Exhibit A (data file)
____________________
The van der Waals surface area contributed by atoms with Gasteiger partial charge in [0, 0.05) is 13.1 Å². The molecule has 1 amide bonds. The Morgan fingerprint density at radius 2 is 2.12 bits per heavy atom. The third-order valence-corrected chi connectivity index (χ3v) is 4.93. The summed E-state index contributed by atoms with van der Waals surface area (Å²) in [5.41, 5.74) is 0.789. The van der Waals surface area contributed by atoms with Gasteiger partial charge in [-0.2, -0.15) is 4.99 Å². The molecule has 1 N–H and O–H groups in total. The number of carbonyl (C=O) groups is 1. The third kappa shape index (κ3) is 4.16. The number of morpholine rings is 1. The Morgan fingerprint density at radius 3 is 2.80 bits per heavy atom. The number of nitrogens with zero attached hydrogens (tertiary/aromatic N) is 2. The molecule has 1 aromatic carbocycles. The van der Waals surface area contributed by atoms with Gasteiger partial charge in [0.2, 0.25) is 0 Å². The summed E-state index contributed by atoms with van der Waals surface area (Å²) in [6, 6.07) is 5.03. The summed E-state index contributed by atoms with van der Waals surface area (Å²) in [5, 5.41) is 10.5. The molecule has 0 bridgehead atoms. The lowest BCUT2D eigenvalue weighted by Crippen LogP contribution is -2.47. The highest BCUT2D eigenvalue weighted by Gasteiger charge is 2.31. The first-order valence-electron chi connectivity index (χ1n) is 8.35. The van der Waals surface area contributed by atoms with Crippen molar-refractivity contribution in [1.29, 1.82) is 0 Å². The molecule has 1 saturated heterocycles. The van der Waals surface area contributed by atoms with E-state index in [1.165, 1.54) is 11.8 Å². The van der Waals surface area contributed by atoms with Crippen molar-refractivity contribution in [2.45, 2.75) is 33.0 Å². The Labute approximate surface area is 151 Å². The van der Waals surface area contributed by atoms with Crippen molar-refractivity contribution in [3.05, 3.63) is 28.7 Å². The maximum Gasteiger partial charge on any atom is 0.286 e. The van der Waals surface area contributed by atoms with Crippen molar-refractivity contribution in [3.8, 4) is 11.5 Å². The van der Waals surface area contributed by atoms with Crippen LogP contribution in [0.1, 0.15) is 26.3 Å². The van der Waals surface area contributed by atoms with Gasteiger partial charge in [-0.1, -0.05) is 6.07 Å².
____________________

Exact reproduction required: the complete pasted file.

The van der Waals surface area contributed by atoms with Gasteiger partial charge in [0, 0.05) is 13.1 Å². The molecule has 1 amide bonds. The Morgan fingerprint density at radius 2 is 2.12 bits per heavy atom. The third-order valence-corrected chi connectivity index (χ3v) is 4.93. The summed E-state index contributed by atoms with van der Waals surface area (Å²) in [5.41, 5.74) is 0.789. The van der Waals surface area contributed by atoms with Gasteiger partial charge in [-0.2, -0.15) is 4.99 Å². The molecule has 1 N–H and O–H groups in total. The number of carbonyl (C=O) groups is 1. The third kappa shape index (κ3) is 4.16. The number of morpholine rings is 1. The Morgan fingerprint density at radius 3 is 2.80 bits per heavy atom. The number of nitrogens with zero attached hydrogens (tertiary/aromatic N) is 2. The molecule has 1 aromatic carbocycles. The van der Waals surface area contributed by atoms with Gasteiger partial charge in [0.2, 0.25) is 0 Å². The summed E-state index contributed by atoms with van der Waals surface area (Å²) in [6, 6.07) is 5.03. The summed E-state index contributed by atoms with van der Waals surface area (Å²) in [5, 5.41) is 10.5. The molecule has 0 bridgehead atoms. The lowest BCUT2D eigenvalue weighted by Crippen LogP contribution is -2.47. The highest BCUT2D eigenvalue weighted by Gasteiger charge is 2.31. The first-order valence-electron chi connectivity index (χ1n) is 8.35. The van der Waals surface area contributed by atoms with Crippen molar-refractivity contribution in [1.29, 1.82) is 0 Å². The molecule has 1 saturated heterocycles. The van der Waals surface area contributed by atoms with E-state index in [1.165, 1.54) is 11.8 Å². The van der Waals surface area contributed by atoms with Crippen molar-refractivity contribution in [2.45, 2.75) is 33.0 Å². The Labute approximate surface area is 151 Å². The van der Waals surface area contributed by atoms with Crippen molar-refractivity contribution in [3.05, 3.63) is 28.7 Å². The maximum Gasteiger partial charge on any atom is 0.286 e. The van der Waals surface area contributed by atoms with Crippen molar-refractivity contribution in [3.8, 4) is 11.5 Å². The van der Waals surface area contributed by atoms with Crippen LogP contribution in [0.1, 0.15) is 26.3 Å². The van der Waals surface area contributed by atoms with Gasteiger partial charge in [-0.1, -0.05) is 6.07 Å².